How can we be sure that the purchase or sale of a property has a serious and interested seller or buyer behind it?

Purchase and sale of a property to an individual (Part I)

How can we be sure that the purchase or sale of a property has a serious and interested seller or buyer behind it?

If you want to buy or sell a property but you want guarantees that the seller or buyer is serious and formal, keep reading because we are going to comment on the 3 preparatory contracts of the Spanish legal system that give us guarantees in sales and purchases.

To ensure as much as possible in the sale and purchase of a property, there are 3 options:

1ST: ARRAS. These are clauses that are inserted in a contract of sale and which, therefore, transfer ownership. Within the arras, we can distinguish: 

  • Arras penales (penalty deposits): they operate as a penalty clause. In the event that the seller defaults, the agreed amount will be returned to the buyer and, being similar to a penalty clause, claims can be added, such as compensation for damages.

-Arras confirmatorias (confirmatory clause): they only confirm the existence of a contract.

Arras penitenciales (penitencial clause).These are the arras clauses included in the Civil Code. It involves the buyer and seller disengaging from the contract with a series of consequences: if the buyer disengages, he loses the amount of the deposit; if it is the seller, he loses the amount received and must also pay an additional amount equal to that received.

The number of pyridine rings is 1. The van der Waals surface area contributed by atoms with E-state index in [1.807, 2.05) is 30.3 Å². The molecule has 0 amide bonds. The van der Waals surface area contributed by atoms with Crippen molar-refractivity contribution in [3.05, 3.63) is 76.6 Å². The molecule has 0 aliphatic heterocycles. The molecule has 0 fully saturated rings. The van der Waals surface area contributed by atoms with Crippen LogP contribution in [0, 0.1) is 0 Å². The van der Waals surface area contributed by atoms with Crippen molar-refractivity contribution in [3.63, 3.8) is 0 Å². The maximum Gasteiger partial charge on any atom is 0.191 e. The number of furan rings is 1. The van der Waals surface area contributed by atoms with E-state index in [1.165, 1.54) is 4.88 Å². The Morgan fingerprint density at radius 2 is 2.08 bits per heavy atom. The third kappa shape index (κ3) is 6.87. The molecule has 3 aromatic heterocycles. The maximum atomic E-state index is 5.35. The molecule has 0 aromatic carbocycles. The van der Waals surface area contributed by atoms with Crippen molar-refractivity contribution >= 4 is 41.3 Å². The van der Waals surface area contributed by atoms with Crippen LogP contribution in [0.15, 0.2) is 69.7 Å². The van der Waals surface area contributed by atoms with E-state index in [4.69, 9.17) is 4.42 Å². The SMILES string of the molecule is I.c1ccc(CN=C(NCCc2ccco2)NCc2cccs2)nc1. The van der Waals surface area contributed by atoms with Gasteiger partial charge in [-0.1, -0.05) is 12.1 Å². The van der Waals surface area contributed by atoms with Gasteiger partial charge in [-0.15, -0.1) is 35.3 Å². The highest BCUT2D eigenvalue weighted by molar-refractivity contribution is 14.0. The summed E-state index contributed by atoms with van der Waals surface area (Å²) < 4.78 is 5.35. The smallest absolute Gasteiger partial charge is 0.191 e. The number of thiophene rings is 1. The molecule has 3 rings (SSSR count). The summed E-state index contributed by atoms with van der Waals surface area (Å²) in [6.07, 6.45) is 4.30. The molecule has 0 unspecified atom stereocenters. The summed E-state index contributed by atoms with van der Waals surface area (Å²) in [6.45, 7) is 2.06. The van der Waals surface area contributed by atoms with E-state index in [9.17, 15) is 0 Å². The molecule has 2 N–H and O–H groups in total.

How much deposit should be paid? Approximately 10% of the sale price of the property. 

2ND: RESERVATION CONTRACTS. This preparatory contract obliges the seller NOT to market the property, i.e. to withdraw it from the market. This ensures that while other steps are being taken, such as finding a mortgage, the house will not be taken over by someone else.

3RD: CONTRACT WITH OPTION TO BUY. Contract by which one of the parties grants the other, for a certain period of time and under certain conditions, the power to decide whether or not to enter into the contract of sale. In this case it is not necessary to deliver the price of the property, unless otherwise agreed, in order to exercise the option to purchase; it is sufficient to state that it is going to be entered into. 

It should be borne in mind that each option will depend on the specific needs of the buyer or seller, and they are even combinable options. 

These “pre-contracts” can be made by the individual, but we always recommend being advised by a specialised lawyer. They may seem very simple, but poorly drafted, they can have very unpleasant legal and economic consequences.

If you would like us to help you prepare for the purchase or sale of your property, do not hesitate to contact us. We will be happy to help you. 


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